Friday, February 29, 2008

Trip to the zoo

We went to the Rainforest building at the zoo with our friends Anna, Jonas, and Lavinia. For the most part, the children ran in opposite directions, taking little time to look at the animals. But they hadn't seen their friends in a long time and enjoyed running around and playing as well as the split seconds they spent watching the animals.

Here everyone looks over the edge of the railing at nothing in particular (save for lots of different types of plants). They can't resist an overlook, however.This is a Capybara, the world's largest rodent. Behind him is a Giant Anteater. There were two Anteaters that were both quite active during our visit, though mainly they just paced.
Here's the Giant Anteater again. The Giant Anteater is one of only two taxa of mammals without any teeth even in a mature state.
Here the kids climb the walls, watching an empty pool of water and a leopard who mostly ignored the little bits of meat all over his cage.
The male orangutan came over to talk to Jonas and Bastian.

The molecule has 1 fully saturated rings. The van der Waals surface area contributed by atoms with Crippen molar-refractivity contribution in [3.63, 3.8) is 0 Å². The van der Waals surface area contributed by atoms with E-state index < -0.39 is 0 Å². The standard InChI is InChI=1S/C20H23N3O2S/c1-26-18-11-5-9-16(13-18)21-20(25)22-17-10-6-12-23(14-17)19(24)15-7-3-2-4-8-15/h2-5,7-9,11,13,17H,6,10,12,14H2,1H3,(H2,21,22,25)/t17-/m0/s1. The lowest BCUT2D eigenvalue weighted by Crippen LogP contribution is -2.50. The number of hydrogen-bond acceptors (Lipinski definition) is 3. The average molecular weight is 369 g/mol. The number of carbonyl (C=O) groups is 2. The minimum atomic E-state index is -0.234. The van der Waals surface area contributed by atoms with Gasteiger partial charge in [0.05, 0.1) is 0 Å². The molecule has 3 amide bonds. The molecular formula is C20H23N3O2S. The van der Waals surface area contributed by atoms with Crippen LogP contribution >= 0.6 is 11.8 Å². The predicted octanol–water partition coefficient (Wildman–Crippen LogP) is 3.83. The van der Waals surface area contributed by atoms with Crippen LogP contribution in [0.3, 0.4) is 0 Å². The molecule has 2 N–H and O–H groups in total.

A turtle with a long, snake-like neck.
A crocodile!
This is me nursing Bastian in front of the Francois Monkeys. The females were all in heat and sat around with their butts in the faces of the males, who mostly groomed them. They have super long tails, white chops, and fauxhawks. They were, true to their name, Frenchy monkeys who would not have looked odd drinking espresso and smoking cigarettes. Très sophistiqué!

First Sentence

Aleks recognizes a very few words, mainly from googling them to play games online. A few minutes ago, the following occurred:


Aleks: What's "T," "H," "E?"

Anna (ignoring, sucked into the computer): grunt

Aleks: What's "T," "H," "E?"

Anna: What's what? "T," "H," "E?" It's "the."

Aleks: Kill. the. zombie. s. Kill. the. zombies. Kill the zombiesssss...

Anna: Hey! That's the first sentence you've ever read!

Aleks: Kill. the. zombiesss. dot. com.

Anna: oh great.

Thursday, February 28, 2008

Radio Objection

Aleks, turning off the stereo: "I hate NPR news!!!"

Painting

The kids have mostly been watching movies for the last two weeks, pretty much nonstop. Except for the breaks when Aleks plays Star Wars Lego for an entire day. I got tired of the constant background music created by Scooby Doo and the Ghost Pirates (not sure that it's actually called that, but that's what it is), so I said, "hey! Let's do some painting!" And they did.